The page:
Sunday, July 19, 2009

The Garden of My Familiar

As a young child one of my life's greatest pleasures was going to a farm stand. My mom's parents initiated me taking me out into the country surrounding their home in the west end of Toledo to purchase vegetables and fruits. The stand was actually near the farm home and the produce was displayed in baskets on tables. My grandparents loved vegetables and they were pleased when I spied pattypan squash. Pattypan squash are shaped like a flying saucer but with beautiful ruffled edges. They can come as small as a walnut or as large as an egg. Those particular squash were green and were the smallest I've ever seen. Grandma bought some and took them home to prepare for dinner. She trimmed the stem end and the button on the bottom and steamed them. She served them with butter and a little salt and pepper. Their wonderful flavor haunted me and I seldom had pattypan squash.

When Lee and I moved to our home I literally begged for a vegetable garden. What started as 100 square feet of raised bed is now 300 square feet surrounded by a picket fence fortified with chicken wire attached to the picket fence to defend against small critters like rabbits. We grow a host of things and enjoy them all summer long. Like many amateur gardeners we've had both splendid and failed crops. I am the only person who cannot grow zucchini - until this year. We have garlic, green beans, tomatoes, fennel, rhubarb, lettuce, okra, broccoli, collards, peppers- green, jalapeno, poblano, habanero, and eggplant. It's all just too good. Oh and we grow herbs as well.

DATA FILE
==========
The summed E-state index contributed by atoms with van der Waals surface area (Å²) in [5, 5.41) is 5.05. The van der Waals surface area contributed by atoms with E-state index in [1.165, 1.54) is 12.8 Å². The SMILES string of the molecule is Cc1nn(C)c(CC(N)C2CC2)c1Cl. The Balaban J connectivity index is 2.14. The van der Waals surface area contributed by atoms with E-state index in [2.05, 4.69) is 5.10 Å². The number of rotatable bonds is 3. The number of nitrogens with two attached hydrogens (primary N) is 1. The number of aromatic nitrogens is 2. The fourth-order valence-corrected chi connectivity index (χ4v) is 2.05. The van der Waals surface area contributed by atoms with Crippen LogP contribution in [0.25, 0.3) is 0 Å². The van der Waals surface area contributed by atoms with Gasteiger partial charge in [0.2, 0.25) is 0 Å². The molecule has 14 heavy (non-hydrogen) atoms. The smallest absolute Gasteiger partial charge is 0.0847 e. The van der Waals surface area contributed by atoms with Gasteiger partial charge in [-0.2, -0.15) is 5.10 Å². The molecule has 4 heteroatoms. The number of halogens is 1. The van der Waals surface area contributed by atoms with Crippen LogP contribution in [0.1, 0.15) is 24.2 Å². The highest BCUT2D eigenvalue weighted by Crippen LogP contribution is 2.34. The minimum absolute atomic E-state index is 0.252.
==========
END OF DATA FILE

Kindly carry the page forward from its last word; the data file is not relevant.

Every day I go out and see how the plants and their fruits and vegetables are coming along. I am the proud owner of my grandmother's garden basket. It is a long elliptical basket with a sturdy handle. I know it's over 60 years old and it is a treasure to me. Armed with a knife and the basket I pick my rewards from the garden. I bring them inside and plunge them into cold water to remove dirt and any bugs. I treat myself to some sweet tomatoes off the vine or the smell of the basil, oregano and thyme. Then it's on to dinner and a home grown dinner.

Several years ago when shopping for plants for the garden I found my beloved patty pan. I've grown them when I can find the plants and they always take me back to my trips to the country with my grandparents and the joy of beautiful produce in vibrant colors. It is one of the most meaningful ways for me to connect to these two marvelous people I love so dearly.

For the recipe this time I will share one of Lee's favorites. Lee is the worker bee of the garden. Each spring she amends the soil with Posey Power, waters, feeds and debugs the crops. She is a real trooper and loves the garden. It's for her that we plant okra and the garlic we love to cook with. One of Lee's very favorites is Broccoli Rice and Cheese casserole. It isn't fancy but to her it is home and what better way to make it than with the broccoli she worked so hard to grow.

Broccoli Rice Casserole
3 thick stems of broccoli rough chopped
1/2 yellow onion chopped
3 Tbsp. butter
1 large clove of garlic minced
2 C of cooked brown rice
1/2 - 3/4 C. milk
1/2 lb. Velveeta in med cubes (if you're not a Velveeta lover and want to upsacle this dish use a mild cheddar)

Melt the butter and saute the onion until transparent. Add garlic and saute about 30 seconds. Add broccoli and saute until wilted. Add the cooked rice, milk and cheese and allow the cheese to melt stirring gently. Pour the mixture into a greased casserole and top with buttered crumbs. Bake at 350 until browned and bubbly.

1 comment:

  1. This garden is everything Anne has described and more...a virtual paradise for the vegetable and herb lover. I was quite envious when I saw it.